“It’s really upsetting because we don’t want to have to do this,” Liam*, a student at the University of Sussex, says.
“We want the university to work with us to work with our demands. We aren’t asking for the world.”
First-year student Liam wants to see changes and, like others at leading universities including Manchester, Bristol, Oxford and Goldsmiths, he is planning on withholding his rent to get his point across.
Rent strike groups across the country have called for rent reductions and greater flexibility around leaving accommodation this year, after the pandemic pushed classes online, sent thousands into self-isolation and introduced restrictions onto campus.
While students tell The Independent about their different reasons for striking, they all seem to agree on one thing: this year has not been normal, and should not be treated as such.
“Lots of us were promised online and in-person learning,” Liam tells The Independent, referring to the blended learning approach adopted during the pandemic.
“But the truth of the matter is, very few of us have any in-person teaching time at all.”
As well as a 40 per cent reduction in rent in university halls, the Sussex group is calling for students to be allowed to leave accommodation contracts without receiving a penalty. “Lots of us could be doing this work at home,” Liam says.
For Ana Stockton at the University of Bristol, her decision to strike over rent started when she began feeling “a little bit cheated” about paying the same tuition fees as other years, while much of her course was online.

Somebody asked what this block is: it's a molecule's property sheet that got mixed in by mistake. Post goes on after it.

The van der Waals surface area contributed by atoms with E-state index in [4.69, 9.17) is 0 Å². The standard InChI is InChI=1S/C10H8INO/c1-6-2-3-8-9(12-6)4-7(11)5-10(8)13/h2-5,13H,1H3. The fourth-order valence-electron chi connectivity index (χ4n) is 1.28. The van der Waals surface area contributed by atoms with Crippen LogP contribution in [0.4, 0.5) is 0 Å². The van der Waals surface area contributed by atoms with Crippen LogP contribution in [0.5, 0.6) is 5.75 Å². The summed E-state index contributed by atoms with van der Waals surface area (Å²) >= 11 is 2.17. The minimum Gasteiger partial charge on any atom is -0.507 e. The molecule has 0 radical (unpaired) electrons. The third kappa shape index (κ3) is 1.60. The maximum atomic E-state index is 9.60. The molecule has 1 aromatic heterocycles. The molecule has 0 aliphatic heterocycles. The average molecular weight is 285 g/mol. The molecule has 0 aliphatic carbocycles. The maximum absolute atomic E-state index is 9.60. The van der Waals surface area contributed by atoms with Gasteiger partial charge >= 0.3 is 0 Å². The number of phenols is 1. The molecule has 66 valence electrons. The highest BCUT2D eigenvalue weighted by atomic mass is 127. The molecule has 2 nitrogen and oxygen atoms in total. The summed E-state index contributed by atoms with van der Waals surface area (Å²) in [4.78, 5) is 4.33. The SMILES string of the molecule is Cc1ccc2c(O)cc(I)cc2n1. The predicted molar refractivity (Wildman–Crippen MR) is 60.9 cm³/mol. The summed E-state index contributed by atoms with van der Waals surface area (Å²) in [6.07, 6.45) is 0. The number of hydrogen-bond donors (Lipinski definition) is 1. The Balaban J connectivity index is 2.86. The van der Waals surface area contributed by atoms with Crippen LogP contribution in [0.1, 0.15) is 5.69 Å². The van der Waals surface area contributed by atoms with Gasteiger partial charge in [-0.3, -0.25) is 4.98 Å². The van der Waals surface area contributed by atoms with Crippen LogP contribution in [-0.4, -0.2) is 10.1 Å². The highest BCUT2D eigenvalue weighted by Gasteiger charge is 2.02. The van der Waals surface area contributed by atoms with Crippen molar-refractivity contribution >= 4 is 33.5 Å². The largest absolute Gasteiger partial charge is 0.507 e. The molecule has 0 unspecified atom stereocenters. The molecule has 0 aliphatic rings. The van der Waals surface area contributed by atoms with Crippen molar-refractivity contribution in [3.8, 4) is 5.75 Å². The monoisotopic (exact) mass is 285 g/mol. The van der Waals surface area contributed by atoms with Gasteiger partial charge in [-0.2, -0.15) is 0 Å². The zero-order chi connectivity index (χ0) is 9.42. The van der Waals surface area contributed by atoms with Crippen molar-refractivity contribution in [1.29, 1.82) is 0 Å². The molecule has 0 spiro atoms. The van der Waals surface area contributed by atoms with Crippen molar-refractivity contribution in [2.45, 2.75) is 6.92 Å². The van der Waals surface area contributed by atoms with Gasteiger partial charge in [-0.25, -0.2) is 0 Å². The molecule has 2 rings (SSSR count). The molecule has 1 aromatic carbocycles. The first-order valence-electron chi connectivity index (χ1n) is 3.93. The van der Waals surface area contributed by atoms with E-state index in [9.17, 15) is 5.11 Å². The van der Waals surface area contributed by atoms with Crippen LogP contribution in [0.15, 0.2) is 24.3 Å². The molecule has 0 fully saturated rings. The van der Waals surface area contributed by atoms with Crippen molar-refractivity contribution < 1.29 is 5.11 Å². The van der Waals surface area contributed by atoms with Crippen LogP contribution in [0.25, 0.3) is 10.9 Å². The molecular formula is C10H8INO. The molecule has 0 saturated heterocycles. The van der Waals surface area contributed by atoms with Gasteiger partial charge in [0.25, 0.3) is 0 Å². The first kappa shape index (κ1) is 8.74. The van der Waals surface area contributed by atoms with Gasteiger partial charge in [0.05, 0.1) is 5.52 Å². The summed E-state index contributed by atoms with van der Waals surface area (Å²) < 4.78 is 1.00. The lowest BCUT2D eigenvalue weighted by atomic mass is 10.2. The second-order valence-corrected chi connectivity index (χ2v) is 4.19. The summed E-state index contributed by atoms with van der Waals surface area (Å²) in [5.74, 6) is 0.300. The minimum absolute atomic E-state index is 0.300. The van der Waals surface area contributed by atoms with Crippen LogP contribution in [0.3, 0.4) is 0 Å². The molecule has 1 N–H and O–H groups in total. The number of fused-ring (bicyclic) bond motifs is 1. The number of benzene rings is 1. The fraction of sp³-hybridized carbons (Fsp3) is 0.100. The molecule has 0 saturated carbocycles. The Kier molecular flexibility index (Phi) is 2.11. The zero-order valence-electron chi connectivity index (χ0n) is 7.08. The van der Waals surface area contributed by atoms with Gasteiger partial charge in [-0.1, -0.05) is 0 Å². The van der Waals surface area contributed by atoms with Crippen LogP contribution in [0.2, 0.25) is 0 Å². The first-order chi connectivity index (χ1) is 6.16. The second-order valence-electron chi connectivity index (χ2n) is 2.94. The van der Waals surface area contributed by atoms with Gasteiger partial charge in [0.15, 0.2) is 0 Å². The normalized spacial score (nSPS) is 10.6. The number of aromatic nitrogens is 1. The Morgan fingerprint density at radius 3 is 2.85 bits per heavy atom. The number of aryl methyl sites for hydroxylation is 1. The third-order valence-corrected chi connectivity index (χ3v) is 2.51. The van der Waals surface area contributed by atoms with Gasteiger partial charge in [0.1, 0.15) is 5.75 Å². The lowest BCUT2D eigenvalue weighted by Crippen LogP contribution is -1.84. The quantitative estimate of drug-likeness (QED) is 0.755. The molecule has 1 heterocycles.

“I wanted to find an outlet to try to raise that I wasn’t very happy,” the University of Bristol student tells The Independent. “The rent strike felt like the perfect opportunity for me to be like: ‘This isn’t really very fair – we are getting a very different experience but being charged the same’.”
However, as term went on, she says communal areas – such as study spaces – in her accommodation stayed shut as a Covid precaution, her whole flat caught coronavirus, and she was disappointed with a self-isolation support box, which contained no fresh food.
“It started off as a tuition thing,” Stockton tells The Independent, saying she withheld her rent as she could not do so with her fees. “But then I guess I got more and more angry at the fact that we were getting the short straw for the same amount of money.”
Saranya Thambirajah, another student who recently started at the University of Bristol, says the strike was about feeling sold “a very unrealistic promise” of what to expect, which included blended learning turning out to be “overwhelmingly online” – as well as a call for more student support.
Similarly, Liam says the Sussex rent strike is over more issues than just online teaching, with claims of accommodation issues not being fixed quickly enough, and self-isolation packs being too expensive.
A University of Sussex spokersperson says in the “rare” occassions issues are not “swiftly taken in hand”, the university works closely with students to offer them alternative accomodation or facilities. Self-isolating students have been offered a “comprehensive package of support” such as money for food, and free laundry and cleaning supplies, they said.